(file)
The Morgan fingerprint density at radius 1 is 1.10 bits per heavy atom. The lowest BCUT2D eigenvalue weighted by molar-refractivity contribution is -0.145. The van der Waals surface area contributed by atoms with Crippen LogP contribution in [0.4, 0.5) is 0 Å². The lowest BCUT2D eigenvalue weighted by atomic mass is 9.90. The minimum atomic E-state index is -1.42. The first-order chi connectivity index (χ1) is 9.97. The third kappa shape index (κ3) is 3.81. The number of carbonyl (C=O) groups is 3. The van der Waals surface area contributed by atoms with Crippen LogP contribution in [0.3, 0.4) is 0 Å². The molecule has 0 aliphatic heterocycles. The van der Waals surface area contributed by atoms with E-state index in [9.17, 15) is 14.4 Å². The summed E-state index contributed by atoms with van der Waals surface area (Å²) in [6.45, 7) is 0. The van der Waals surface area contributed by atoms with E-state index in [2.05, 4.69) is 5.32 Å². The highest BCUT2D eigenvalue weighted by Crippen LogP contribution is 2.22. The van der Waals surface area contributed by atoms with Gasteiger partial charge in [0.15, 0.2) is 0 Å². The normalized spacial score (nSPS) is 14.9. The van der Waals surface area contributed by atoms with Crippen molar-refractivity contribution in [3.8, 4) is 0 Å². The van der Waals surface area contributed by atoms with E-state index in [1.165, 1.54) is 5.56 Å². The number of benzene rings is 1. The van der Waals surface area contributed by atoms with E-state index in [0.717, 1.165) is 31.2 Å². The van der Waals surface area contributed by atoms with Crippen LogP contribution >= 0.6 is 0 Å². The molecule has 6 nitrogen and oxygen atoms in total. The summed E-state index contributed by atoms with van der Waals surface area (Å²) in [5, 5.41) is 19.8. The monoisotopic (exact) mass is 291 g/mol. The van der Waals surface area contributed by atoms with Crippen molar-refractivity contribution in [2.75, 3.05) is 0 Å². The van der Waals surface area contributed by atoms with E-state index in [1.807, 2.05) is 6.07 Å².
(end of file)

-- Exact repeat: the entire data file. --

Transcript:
The Morgan fingerprint density at radius 1 is 1.10 bits per heavy atom. The lowest BCUT2D eigenvalue weighted by molar-refractivity contribution is -0.145. The van der Waals surface area contributed by atoms with Crippen LogP contribution in [0.4, 0.5) is 0 Å². The lowest BCUT2D eigenvalue weighted by atomic mass is 9.90. The minimum atomic E-state index is -1.42. The first-order chi connectivity index (χ1) is 9.97. The third kappa shape index (κ3) is 3.81. The number of carbonyl (C=O) groups is 3. The van der Waals surface area contributed by atoms with Crippen LogP contribution in [0.3, 0.4) is 0 Å². The molecule has 0 aliphatic heterocycles. The van der Waals surface area contributed by atoms with E-state index in [9.17, 15) is 14.4 Å². The summed E-state index contributed by atoms with van der Waals surface area (Å²) in [6.45, 7) is 0. The van der Waals surface area contributed by atoms with E-state index in [2.05, 4.69) is 5.32 Å². The highest BCUT2D eigenvalue weighted by Crippen LogP contribution is 2.22. The van der Waals surface area contributed by atoms with Gasteiger partial charge in [0.15, 0.2) is 0 Å². The normalized spacial score (nSPS) is 14.9. The van der Waals surface area contributed by atoms with Crippen molar-refractivity contribution in [3.8, 4) is 0 Å². The van der Waals surface area contributed by atoms with E-state index in [1.165, 1.54) is 5.56 Å². The number of benzene rings is 1. The van der Waals surface area contributed by atoms with E-state index in [0.717, 1.165) is 31.2 Å². The van der Waals surface area contributed by atoms with Crippen LogP contribution >= 0.6 is 0 Å². The molecule has 6 nitrogen and oxygen atoms in total. The summed E-state index contributed by atoms with van der Waals surface area (Å²) in [5, 5.41) is 19.8. The monoisotopic (exact) mass is 291 g/mol. The van der Waals surface area contributed by atoms with Crippen molar-refractivity contribution in [2.75, 3.05) is 0 Å². The van der Waals surface area contributed by atoms with E-state index in [1.807, 2.05) is 6.07 Å².